Andy Hurley

Member
Could do (have a few spares around) but I like to see what is going on when the remote becomes unresponsive. There have been times when the front button will cause it to come to life and I would rather do that than power cycle if I don't have to. I can also monitor as it comes up to see if anything unusual is happening.
 

zekepliskin

Member
Here's a question for any of the knowledgeable chaps who may or may not still be on this forum and using it after 3 1/2 years since the thread ended - how does anyone think this will react with a HomePlug situation? I've been thinking of adding a 19" TV I have lying around to the kitchen/breakfast table area and I wonder about the viability of HDR Fox T2 -> HDMI Matrix Splitter (I have a 1 into 4 lying around too) -> HDMI CAT5 converter -> 10/100Mbps homeplug -> opposing homeplug -> opposing HDMI CAT5 converter -> kitchen TV via HDMI? I'm speculating that 1080p is way too much to ask in terms of bandwidth so I'm happy to knock it down to say 576i for a stable picture.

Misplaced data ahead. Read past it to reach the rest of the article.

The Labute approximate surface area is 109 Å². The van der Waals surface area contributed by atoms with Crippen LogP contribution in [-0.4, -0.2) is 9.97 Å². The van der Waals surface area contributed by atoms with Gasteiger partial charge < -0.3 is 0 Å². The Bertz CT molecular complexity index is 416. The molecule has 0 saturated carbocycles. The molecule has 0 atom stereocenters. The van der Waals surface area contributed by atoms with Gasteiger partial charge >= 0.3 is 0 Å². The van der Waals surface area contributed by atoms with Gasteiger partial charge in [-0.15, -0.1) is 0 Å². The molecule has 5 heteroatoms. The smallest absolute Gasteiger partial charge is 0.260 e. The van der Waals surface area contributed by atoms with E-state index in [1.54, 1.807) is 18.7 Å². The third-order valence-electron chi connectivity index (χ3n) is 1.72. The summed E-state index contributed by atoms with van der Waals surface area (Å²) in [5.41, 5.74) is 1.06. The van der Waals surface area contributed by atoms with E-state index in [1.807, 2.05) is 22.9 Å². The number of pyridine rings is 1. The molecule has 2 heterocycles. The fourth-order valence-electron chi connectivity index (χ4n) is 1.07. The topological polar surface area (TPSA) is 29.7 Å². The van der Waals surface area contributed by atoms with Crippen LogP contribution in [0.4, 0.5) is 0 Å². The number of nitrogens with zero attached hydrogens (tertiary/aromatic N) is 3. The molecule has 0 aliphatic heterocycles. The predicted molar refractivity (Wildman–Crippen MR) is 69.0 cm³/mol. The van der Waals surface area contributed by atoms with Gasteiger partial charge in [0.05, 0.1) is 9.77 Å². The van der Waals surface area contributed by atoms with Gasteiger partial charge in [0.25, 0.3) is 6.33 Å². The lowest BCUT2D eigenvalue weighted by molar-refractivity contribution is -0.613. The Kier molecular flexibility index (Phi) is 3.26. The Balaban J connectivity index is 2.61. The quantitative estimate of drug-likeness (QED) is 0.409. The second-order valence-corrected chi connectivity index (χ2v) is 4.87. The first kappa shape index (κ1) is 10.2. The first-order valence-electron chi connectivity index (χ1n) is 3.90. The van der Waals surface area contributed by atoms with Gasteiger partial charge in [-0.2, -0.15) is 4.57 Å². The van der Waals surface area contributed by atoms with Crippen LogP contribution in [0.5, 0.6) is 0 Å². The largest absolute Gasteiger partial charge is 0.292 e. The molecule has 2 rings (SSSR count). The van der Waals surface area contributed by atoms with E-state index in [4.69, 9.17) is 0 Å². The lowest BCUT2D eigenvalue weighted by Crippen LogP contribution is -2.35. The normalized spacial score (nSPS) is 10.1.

Black Hole

May contain traces of nut
Correct. These converters treat the Cat5 as a length of cable point-to-point. It is not data traffic that could be transmitted over an Ethernet network.

This subject came up very recently:
I've ordered a video over CAT5 Tx & Rx system, £35 from Amazon. I don't suppose these will work through a router and a switch, but I'll find out when I get it and post an update.
No it definitely won't. It's not using Ethernet to communicate, just the impedance-controlled Cat5 cable point-to-point.